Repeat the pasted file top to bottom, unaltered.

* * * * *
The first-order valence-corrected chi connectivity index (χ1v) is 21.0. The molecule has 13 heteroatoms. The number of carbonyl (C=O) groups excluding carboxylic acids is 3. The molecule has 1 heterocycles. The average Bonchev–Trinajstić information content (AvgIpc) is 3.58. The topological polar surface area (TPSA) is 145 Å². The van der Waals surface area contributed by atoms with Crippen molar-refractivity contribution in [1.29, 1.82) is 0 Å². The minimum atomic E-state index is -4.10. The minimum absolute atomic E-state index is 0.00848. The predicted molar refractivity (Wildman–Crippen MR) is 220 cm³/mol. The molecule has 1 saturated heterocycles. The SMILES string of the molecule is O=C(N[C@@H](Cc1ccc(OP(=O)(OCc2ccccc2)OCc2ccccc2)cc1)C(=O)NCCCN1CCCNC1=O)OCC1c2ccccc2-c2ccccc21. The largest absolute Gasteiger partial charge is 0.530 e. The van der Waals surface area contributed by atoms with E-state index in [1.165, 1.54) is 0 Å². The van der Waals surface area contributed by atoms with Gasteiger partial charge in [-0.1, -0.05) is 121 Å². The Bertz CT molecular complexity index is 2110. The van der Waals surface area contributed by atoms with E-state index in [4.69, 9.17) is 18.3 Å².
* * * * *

The first-order valence-corrected chi connectivity index (χ1v) is 21.0. The molecule has 13 heteroatoms. The number of carbonyl (C=O) groups excluding carboxylic acids is 3. The molecule has 1 heterocycles. The average Bonchev–Trinajstić information content (AvgIpc) is 3.58. The topological polar surface area (TPSA) is 145 Å². The van der Waals surface area contributed by atoms with Crippen molar-refractivity contribution in [1.29, 1.82) is 0 Å². The minimum atomic E-state index is -4.10. The minimum absolute atomic E-state index is 0.00848. The predicted molar refractivity (Wildman–Crippen MR) is 220 cm³/mol. The molecule has 1 saturated heterocycles. The SMILES string of the molecule is O=C(N[C@@H](Cc1ccc(OP(=O)(OCc2ccccc2)OCc2ccccc2)cc1)C(=O)NCCCN1CCCNC1=O)OCC1c2ccccc2-c2ccccc21. The largest absolute Gasteiger partial charge is 0.530 e. The van der Waals surface area contributed by atoms with E-state index in [1.165, 1.54) is 0 Å². The van der Waals surface area contributed by atoms with Gasteiger partial charge in [-0.1, -0.05) is 121 Å². The Bertz CT molecular complexity index is 2110. The van der Waals surface area contributed by atoms with E-state index in [4.69, 9.17) is 18.3 Å².